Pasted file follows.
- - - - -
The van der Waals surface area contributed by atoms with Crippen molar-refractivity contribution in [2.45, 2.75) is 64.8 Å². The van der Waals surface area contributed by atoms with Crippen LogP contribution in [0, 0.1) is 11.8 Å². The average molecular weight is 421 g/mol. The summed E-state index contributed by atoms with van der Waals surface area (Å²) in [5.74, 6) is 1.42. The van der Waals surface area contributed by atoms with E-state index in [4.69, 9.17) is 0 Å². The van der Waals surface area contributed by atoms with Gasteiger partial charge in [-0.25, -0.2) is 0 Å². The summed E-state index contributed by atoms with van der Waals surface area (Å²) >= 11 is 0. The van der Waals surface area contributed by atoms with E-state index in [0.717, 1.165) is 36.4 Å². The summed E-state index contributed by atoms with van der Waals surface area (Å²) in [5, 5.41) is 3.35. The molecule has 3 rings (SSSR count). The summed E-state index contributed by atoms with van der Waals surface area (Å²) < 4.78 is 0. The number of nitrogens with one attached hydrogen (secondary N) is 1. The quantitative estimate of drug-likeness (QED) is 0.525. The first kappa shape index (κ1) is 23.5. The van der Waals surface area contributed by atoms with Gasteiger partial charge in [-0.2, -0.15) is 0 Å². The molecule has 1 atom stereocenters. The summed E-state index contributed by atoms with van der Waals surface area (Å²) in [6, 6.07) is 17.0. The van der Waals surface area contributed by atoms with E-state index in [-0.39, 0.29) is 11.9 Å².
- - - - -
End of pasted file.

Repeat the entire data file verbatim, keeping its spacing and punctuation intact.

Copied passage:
The van der Waals surface area contributed by atoms with Crippen molar-refractivity contribution in [2.45, 2.75) is 64.8 Å². The van der Waals surface area contributed by atoms with Crippen LogP contribution in [0, 0.1) is 11.8 Å². The average molecular weight is 421 g/mol. The summed E-state index contributed by atoms with van der Waals surface area (Å²) in [5.74, 6) is 1.42. The van der Waals surface area contributed by atoms with E-state index in [4.69, 9.17) is 0 Å². The van der Waals surface area contributed by atoms with Gasteiger partial charge in [-0.25, -0.2) is 0 Å². The summed E-state index contributed by atoms with van der Waals surface area (Å²) >= 11 is 0. The van der Waals surface area contributed by atoms with E-state index in [0.717, 1.165) is 36.4 Å². The summed E-state index contributed by atoms with van der Waals surface area (Å²) in [5, 5.41) is 3.35. The molecule has 3 rings (SSSR count). The summed E-state index contributed by atoms with van der Waals surface area (Å²) < 4.78 is 0. The number of nitrogens with one attached hydrogen (secondary N) is 1. The quantitative estimate of drug-likeness (QED) is 0.525. The first kappa shape index (κ1) is 23.5. The van der Waals surface area contributed by atoms with Gasteiger partial charge in [-0.2, -0.15) is 0 Å². The molecule has 1 atom stereocenters. The summed E-state index contributed by atoms with van der Waals surface area (Å²) in [6, 6.07) is 17.0. The van der Waals surface area contributed by atoms with E-state index in [-0.39, 0.29) is 11.9 Å².